Selected case law - France / First semester of 2020

July 07, 2020

This newsletter summarises six significant judicial decisions over recent months.

The presumption of a full-time employment contract can be successfully challenged by the employer (Cass, Soc., 18 December, n°18-12.643).

On retirement, a part-time employee made a request to a court to reclassify her contract as a full-time employment contract in order to obtain back pay and the termination of her employment contract at the employer’s expense.

Even though the employment contract did not mention either the number of working hours or when they would be worked, which gave rise to the legal presumption of full-time employment, the employer succeeded in rebutting this presumption.

The judges found in favor of the employer because they considered that it had shown that the employee did not have to be permanently at the employer’s disposal, by providing proof of the exact working time agreed upon, and of the existence of highly flexible working arrangements which took into account the employee's family needs.

The appointment of a trade union representative within the company renders the unilateral introduction of time off in lieu of overtime null and void (Cass, Soc., 29 January 2020, n°18-16.001).

In the absence of a trade union representative appointed within the company, the employer replaced, by unilateral decision, an overtime wage increase with time off in lieu.

A few years later, the appointment of a trade union representative put the employer under an obligation to conduct annual mandatory negotiations which should include overtime compensation. However no agreement was reached on the issue with the union representative and the employer continued to compensate overtime with time off in lieu.

The court of appeal, approved by the Supreme Court, held that legally the employer's unilateral decision became null and void when the trade union representative was appointed. The appointment of the union representative prevented the employer from deciding unilaterally on the replacement of the overtime wage increase with time off in lieu. As a result, the employees were entitled to payment for the overtime.

Whistleblower protection is not absolute. It can be abused (Court of Appeal of Amiens, 9 January 2020, n°18/00584).

An employee was dismissed for gross misconduct after he sent a letter, in threatening terms, making allegations about various infringements of labor, criminal and environmental law by his employer.

Even though the employee had followed the formal process for making his allegations to the company, the judges noted that before sending the letter, the employee had not approached employee representative bodies or the competent authorities, as well as the employee's lack of objectivity and failure to put his allegations into context.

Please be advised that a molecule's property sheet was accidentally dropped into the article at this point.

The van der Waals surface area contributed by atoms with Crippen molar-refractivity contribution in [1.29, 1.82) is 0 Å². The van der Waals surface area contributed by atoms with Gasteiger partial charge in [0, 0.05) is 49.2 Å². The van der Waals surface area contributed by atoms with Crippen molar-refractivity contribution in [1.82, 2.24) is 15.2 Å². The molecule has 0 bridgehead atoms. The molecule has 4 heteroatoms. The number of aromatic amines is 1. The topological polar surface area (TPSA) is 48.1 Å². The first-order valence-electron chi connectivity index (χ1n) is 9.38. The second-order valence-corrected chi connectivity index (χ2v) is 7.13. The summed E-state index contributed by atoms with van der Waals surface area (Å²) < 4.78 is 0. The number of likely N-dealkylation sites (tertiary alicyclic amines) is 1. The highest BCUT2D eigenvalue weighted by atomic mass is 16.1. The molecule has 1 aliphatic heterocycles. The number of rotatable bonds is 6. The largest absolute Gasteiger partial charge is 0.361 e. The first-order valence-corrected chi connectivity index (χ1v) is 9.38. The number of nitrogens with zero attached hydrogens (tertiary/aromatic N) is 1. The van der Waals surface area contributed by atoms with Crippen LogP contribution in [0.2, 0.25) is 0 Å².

The judges validated the dismissal. They found that the employee’s breach of his duty of loyalty in making false accusations in order to negotiate the termination of his employment contract constituted gross misconduct.

The expiry of the time limit for consultation of the works council (“SEC”) may be overridden by a subsequent Court decision (Cass, Soc., 26 February 2020, n°18-22.759).

During a consultation period between EDF and its SEC, the SEC filed an application before the civil court before expiration of the time limit for delivering its opinion, to request an extension of the deadline until such time as EDF had communicated to it the information necessary for the SEC to give an informed opinion.

Previously, the absence of a court decision on the day of expiry of the consultation period meant that the absence of an opinion could be regarded as a negative opinion from the employee representatives.

Departing its previous case law, the Supreme Court found that as the application had been filed with the court within the consultation period, the court could order an extension of the consultation period, even if on the date of its ruling the consultation period had expired.

The minutes evidencing the result of elections must be drawn up immediately after the counting of the votes (Cass, Soc., 27 May 2020, n°19-13.504).

A trade union requested a declaration from a court that employee representative elections were invalid because the employer failed to have the minutes drawn up immediately after the end of the count, and because the minutes did not contain details of objections made about the validity of the ballot.

The Supreme Court upheld the union's claim and quashed the Court of Appeal's decision, which had dismissed the union’s claim on the grounds that it had not shown that the alleged irregularities had distorted the results.

The Supreme Court held that the failure to comply with the requirement to draw up the minutes immediately after the counting of the votes could affect the integrity of the electoral process, and constituted an irregularity that, on its own, justified the annulment of the elections.

Providing to a security company the phone number of the employee to be reached in the event of an alarm being triggered creates an on-call period for which the employee must be financially compensated (Cass, Soc., 24 June 2020, n°18-23.777)

An employer gave to the company in charge of the store's remote surveillance the telephone number of the employee to contact for action in the event of an alarm being triggered outside the store's opening hours.

Further to a claim brought by the employee, the Supreme Court, upholding the Court of Appeal's ruling, ordered the employer to pay the employee financial compensation for the on-call periods.

The judges held that providing the details of the place where the employee can be reached outside working hours, so that he can intervene quickly should the need arise, creates on-call work periods.

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